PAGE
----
While listening to a nice compilation of Jazz Chill (no sponsoring, my Macbook mostly became my private juke box since I switched to Ubuntu), I was thinking of how my web reading habits evolved with time. Back in 2010 I was learning a lot of useful tips almost every day on Twitter, and I collected thousands of bookmarks during 8 or 9 years. Nowadays, there’s nothing left on Twitter except personal timelines I like to follow from time to time. I always have had an RSS feed reader since 2008, but it is now my primary source of information and I don’t even have to leave my terminal for reading interesting blog posts.
Looking at the tags I have in Newsboat, I realize half of the blogs I follow are about Unix, Emacs and Vim, and Lisp. The remaining feeds are all about statistics, mathematics, infosec and web dev. Back in 2010, 80% of my feeds were about R and statistics. I cleaned up most of the R feeds I was following, and many statisticians I was following no longer maintain their website. Hopefully, some blogs are still alive and I keep reading some of these old real gems (e.g., John D. Cook‘s blog; see also my top list). I renewed my reading list, of course. I have little confidence in the sustainability of some websites hosted on github.io, but right now I’m happy with my reading list. I estimate that around 15% of the feeds I have are dead by now, but that’s okay. There’s the history in plain text on my hard drive in case I want to read old posts of theirs.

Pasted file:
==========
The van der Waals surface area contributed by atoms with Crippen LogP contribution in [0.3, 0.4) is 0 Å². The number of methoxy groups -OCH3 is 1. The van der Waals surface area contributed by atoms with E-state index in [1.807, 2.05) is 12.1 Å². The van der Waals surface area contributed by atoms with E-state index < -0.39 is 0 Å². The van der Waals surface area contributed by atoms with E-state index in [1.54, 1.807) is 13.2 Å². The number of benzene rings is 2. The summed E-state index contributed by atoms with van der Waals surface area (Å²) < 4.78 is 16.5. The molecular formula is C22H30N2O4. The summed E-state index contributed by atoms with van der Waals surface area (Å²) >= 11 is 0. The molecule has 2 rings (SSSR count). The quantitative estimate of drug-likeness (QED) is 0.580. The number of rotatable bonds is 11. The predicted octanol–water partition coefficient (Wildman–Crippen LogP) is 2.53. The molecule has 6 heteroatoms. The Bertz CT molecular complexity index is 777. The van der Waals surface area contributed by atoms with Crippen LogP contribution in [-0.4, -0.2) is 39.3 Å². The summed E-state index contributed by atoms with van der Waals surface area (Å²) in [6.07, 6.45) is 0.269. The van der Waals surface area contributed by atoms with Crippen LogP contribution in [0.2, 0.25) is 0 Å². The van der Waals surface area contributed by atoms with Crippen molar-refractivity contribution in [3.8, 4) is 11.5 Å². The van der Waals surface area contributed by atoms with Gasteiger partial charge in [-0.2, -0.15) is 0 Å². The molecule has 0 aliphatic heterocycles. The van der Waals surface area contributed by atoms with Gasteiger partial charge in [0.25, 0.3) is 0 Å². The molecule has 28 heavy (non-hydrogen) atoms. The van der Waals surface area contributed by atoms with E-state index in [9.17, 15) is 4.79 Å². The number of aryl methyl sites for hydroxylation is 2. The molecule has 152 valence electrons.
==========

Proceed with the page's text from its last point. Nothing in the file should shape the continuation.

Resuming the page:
Needless to say, I can understand why some of them quit. With the advent of social networks, blogging platforms (e.g., Medium), Github gists etc., it has become easier and easier to communicate without investing too much time and energy into long time sustainaibility. After all, those platforms should take care of keeping your writings “alive”, and if you don’t have much time or inclination to continue, you can leave it there. It’s just as exciting to start writing on a blog as it is easy to forget to update it. This kind of consideration has often happened to me in the past. Also, interests can change from one day to the next, professional activities and family life also change. I’m not blaming those folks who wrote wonderful content and stop one day. After all, we must be happy for what happened, and not be sad when the story ends.
That being said, here’s the state of affairs as of 2021. One of the blog I will miss, though, is that of Larry Wasserman. It was an amazing source of inspiration for statisticians. The end of the journey was a thing, too:
Which brings me to the point of this post which, to quote George Costanza, is: Alright! That’s it for me. Goodnight everybody.
I have pretty much covered all the topics I wanted to cover in this blog. So at this point I have three choice: (1) Start reporting on daily trivia such as the antics of my cats Dizzy and Miles. (Did I mention that Dizzy caught a mouse a few days ago?); (2) Start posting every other month. (No good: people stop reading.); (3) Stop.
I think the third option is the best.
To all of you who have been reading the blog: thanks. And a special thanks to those who have commented or written guest posts.
Who knows, perhaps I will start another blog someday. But for now, Hasta la vista, baby. — Normal Deviate – The End
Hopefully, Frank Harrell is posting some enlightening ideas and recommendations on his own blog. And I keep an eye on John Myles White‘s good old blog. The former is quite recent (two years, IIRC) while I follow the later since 2011. Let’s just hope people will continue publishing good content and make it available through RSS (as far as I can tell, this is not alaways the case and those posts generally end up as simple bookmarks on the Micro section of this site).